Keywords + Placements + Topic Exclusions

We typically manage our harvesting campaigns by the keyword theme of the ad group, and manage a few dozen placements inside those ad groups. Over time, however, as we’ve sufficiently optimized the ad groups using these tactics, we will then take the highest volume placements, and move them into their own ad groups, so that we can tailor the color, style and text of the ads to be more integrated with the placement website/webpage, and tweak landing pages for them, too.

Tip #6: Separate Out Your Text And Image Ads

Text and image ads will perform differently on your placement campaigns. We recommend splitting them out into their own ad groups, by image size, so you can easily see which ad sizes perform well on your various placements.

Opinions expressed in the article are those of the guest author and not necessarily Search Engine Land.

Related Topics: Channel: SEM | Paid Search Column

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About The Author: is President and founder of Find Me Faster a search engine marketing firm based in Nashua, NH. He is a member of SEMNE (Search Engine Marketing New England), and SEMPO, the Search Engine Marketing Professionals Organization as a member and contributing courseware developer for the SEMPO Institute. Matt writes occasionally on internet, search engines and technology topics for IMedia, The NH Business Review and other publications.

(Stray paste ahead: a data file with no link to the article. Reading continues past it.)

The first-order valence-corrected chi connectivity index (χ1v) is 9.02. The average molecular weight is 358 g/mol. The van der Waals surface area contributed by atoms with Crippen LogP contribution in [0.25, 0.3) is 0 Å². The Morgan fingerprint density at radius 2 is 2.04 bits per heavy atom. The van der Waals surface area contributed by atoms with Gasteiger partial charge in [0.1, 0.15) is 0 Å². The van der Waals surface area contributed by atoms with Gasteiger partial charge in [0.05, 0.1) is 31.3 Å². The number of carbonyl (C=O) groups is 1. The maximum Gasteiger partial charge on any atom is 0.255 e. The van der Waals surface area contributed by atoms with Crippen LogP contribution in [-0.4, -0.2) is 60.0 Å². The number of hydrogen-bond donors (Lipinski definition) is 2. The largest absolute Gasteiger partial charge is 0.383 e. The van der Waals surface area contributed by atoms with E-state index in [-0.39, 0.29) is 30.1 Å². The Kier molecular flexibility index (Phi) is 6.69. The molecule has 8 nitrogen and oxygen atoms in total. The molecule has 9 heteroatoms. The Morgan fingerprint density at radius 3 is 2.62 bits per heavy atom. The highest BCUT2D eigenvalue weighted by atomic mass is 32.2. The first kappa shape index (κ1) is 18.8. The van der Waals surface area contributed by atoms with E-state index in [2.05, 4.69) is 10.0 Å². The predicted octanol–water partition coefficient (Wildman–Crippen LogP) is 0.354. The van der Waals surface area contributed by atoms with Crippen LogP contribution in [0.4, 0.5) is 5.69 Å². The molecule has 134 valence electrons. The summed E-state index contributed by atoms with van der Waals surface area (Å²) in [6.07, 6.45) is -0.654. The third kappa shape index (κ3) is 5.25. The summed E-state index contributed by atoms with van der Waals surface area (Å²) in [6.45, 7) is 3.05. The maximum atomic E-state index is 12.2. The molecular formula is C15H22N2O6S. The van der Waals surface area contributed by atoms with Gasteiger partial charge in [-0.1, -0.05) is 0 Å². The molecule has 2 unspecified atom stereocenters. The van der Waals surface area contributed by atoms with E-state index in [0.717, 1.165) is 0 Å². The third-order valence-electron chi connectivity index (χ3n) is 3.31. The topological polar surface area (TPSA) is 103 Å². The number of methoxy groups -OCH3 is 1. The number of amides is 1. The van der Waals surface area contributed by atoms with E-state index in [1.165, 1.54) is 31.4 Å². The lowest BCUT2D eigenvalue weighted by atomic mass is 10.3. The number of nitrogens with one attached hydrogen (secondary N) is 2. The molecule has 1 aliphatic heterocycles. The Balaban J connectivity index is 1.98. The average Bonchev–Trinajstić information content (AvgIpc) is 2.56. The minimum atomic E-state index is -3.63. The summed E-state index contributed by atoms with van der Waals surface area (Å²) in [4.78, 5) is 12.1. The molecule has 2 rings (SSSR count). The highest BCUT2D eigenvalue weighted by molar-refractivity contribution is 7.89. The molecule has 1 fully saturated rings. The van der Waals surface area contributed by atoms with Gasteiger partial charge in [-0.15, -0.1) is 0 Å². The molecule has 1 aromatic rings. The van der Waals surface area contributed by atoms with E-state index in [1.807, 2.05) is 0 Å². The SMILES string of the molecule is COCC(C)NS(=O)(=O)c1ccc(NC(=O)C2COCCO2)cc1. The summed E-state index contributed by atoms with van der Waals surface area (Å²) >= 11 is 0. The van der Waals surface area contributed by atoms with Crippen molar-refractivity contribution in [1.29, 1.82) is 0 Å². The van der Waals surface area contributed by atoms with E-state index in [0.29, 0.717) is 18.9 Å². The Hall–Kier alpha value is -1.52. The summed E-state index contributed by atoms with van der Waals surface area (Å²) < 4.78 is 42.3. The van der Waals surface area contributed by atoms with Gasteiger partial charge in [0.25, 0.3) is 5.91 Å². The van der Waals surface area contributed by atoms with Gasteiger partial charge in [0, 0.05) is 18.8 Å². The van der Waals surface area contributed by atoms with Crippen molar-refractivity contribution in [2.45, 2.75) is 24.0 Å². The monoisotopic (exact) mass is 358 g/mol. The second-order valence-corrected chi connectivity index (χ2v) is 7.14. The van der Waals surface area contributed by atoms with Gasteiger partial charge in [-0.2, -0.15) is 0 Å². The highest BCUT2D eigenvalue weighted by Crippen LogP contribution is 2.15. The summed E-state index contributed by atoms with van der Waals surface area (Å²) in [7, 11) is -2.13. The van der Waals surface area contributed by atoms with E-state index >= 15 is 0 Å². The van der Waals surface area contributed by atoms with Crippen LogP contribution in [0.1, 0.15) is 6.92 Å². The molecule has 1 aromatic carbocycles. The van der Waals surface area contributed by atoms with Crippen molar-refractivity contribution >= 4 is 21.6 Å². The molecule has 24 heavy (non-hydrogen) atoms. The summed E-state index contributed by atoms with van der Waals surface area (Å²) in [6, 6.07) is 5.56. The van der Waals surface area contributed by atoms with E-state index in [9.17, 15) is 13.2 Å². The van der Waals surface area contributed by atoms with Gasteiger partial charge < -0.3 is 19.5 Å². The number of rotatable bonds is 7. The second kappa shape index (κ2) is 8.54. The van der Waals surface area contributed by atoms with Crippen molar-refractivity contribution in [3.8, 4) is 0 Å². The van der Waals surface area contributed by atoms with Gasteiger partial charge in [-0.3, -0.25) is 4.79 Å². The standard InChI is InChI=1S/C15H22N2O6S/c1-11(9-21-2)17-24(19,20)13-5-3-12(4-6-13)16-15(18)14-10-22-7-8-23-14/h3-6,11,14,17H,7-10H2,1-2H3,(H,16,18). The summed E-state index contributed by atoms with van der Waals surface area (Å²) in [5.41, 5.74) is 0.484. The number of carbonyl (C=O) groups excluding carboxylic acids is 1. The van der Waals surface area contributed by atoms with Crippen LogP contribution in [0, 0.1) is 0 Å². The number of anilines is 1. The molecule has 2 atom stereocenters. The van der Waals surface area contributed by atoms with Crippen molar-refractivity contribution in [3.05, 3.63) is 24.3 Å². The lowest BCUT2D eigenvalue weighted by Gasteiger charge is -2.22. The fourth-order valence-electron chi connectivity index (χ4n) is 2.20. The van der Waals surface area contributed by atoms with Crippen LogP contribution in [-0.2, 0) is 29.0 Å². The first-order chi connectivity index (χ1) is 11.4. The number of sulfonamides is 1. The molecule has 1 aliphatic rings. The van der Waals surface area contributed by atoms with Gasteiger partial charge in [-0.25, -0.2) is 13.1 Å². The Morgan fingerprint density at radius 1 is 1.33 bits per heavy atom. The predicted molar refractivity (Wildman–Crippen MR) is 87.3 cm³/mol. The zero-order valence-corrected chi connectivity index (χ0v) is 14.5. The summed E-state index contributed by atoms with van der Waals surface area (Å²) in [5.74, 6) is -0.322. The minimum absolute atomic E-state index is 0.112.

Connect with the author via: Email | Twitter | LinkedIn



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  • Chris Zaharias

    Great data, Matt, thanks for sharing. The controls are there, but too few use them.

  • http://www.annehaynes.com AnneHaynes

    Matt, I’m going to need to look back at the entire series to makes sure I haven’t built too many layers. Your right it’s really hard to know what works and what doesn’t work. The search space is very much like an onion, peel and measure, peel and measure etc. I log everything I do to my campaigns by date isolate what’s working and what isn’t. Even with my percision details I can still be stumped. Oh joy anomalies…. Great Post!!

  • http://twitter.com/mvanwagner Matt Van Wagner

    Thanks, Anne. If you want to trade notes on what you’ve tried that’s worked, and what hasn’t, drop me a line or give me a ring. Your discipline in detailing your account history is the key to moving forward – good stuff.